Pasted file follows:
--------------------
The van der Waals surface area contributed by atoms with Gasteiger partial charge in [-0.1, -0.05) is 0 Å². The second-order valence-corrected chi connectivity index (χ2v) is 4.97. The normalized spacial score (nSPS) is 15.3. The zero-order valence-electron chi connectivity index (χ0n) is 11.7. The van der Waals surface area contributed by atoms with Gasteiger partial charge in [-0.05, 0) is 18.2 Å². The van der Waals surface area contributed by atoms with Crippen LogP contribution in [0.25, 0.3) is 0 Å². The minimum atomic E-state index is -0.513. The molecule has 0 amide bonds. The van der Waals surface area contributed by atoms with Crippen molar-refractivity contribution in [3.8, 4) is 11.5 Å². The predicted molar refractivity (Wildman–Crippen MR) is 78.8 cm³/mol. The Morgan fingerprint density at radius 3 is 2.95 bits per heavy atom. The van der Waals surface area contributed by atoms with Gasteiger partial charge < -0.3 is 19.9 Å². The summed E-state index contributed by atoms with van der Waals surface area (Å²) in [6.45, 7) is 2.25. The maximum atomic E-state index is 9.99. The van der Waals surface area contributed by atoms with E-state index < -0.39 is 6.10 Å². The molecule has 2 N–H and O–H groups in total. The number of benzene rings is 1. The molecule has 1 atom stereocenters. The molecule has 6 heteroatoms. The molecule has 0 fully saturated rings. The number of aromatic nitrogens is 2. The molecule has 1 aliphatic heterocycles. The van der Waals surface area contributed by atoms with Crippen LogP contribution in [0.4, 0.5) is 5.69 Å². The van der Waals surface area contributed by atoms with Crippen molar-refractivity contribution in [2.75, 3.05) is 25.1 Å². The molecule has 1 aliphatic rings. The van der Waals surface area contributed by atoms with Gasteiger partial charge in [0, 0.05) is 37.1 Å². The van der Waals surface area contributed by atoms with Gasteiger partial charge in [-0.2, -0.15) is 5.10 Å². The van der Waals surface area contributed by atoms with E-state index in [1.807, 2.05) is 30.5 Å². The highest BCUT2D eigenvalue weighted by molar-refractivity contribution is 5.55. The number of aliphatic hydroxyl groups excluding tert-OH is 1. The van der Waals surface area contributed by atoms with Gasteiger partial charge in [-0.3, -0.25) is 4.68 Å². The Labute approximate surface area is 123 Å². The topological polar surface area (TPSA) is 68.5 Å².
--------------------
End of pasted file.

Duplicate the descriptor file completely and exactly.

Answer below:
The van der Waals surface area contributed by atoms with Gasteiger partial charge in [-0.1, -0.05) is 0 Å². The second-order valence-corrected chi connectivity index (χ2v) is 4.97. The normalized spacial score (nSPS) is 15.3. The zero-order valence-electron chi connectivity index (χ0n) is 11.7. The van der Waals surface area contributed by atoms with Gasteiger partial charge in [-0.05, 0) is 18.2 Å². The van der Waals surface area contributed by atoms with Crippen LogP contribution in [0.25, 0.3) is 0 Å². The minimum atomic E-state index is -0.513. The molecule has 0 amide bonds. The van der Waals surface area contributed by atoms with Crippen molar-refractivity contribution in [3.8, 4) is 11.5 Å². The predicted molar refractivity (Wildman–Crippen MR) is 78.8 cm³/mol. The Morgan fingerprint density at radius 3 is 2.95 bits per heavy atom. The van der Waals surface area contributed by atoms with Gasteiger partial charge < -0.3 is 19.9 Å². The summed E-state index contributed by atoms with van der Waals surface area (Å²) in [6.45, 7) is 2.25. The maximum atomic E-state index is 9.99. The van der Waals surface area contributed by atoms with E-state index < -0.39 is 6.10 Å². The molecule has 2 N–H and O–H groups in total. The number of benzene rings is 1. The molecule has 1 atom stereocenters. The molecule has 6 heteroatoms. The molecule has 0 fully saturated rings. The number of aromatic nitrogens is 2. The molecule has 1 aliphatic heterocycles. The van der Waals surface area contributed by atoms with Crippen LogP contribution in [0.4, 0.5) is 5.69 Å². The van der Waals surface area contributed by atoms with Crippen molar-refractivity contribution in [2.75, 3.05) is 25.1 Å². The molecule has 1 aliphatic rings. The van der Waals surface area contributed by atoms with Gasteiger partial charge in [0, 0.05) is 37.1 Å². The van der Waals surface area contributed by atoms with Gasteiger partial charge in [-0.2, -0.15) is 5.10 Å². The van der Waals surface area contributed by atoms with E-state index in [1.807, 2.05) is 30.5 Å². The highest BCUT2D eigenvalue weighted by molar-refractivity contribution is 5.55. The number of aliphatic hydroxyl groups excluding tert-OH is 1. The van der Waals surface area contributed by atoms with Gasteiger partial charge in [-0.3, -0.25) is 4.68 Å². The Labute approximate surface area is 123 Å². The topological polar surface area (TPSA) is 68.5 Å².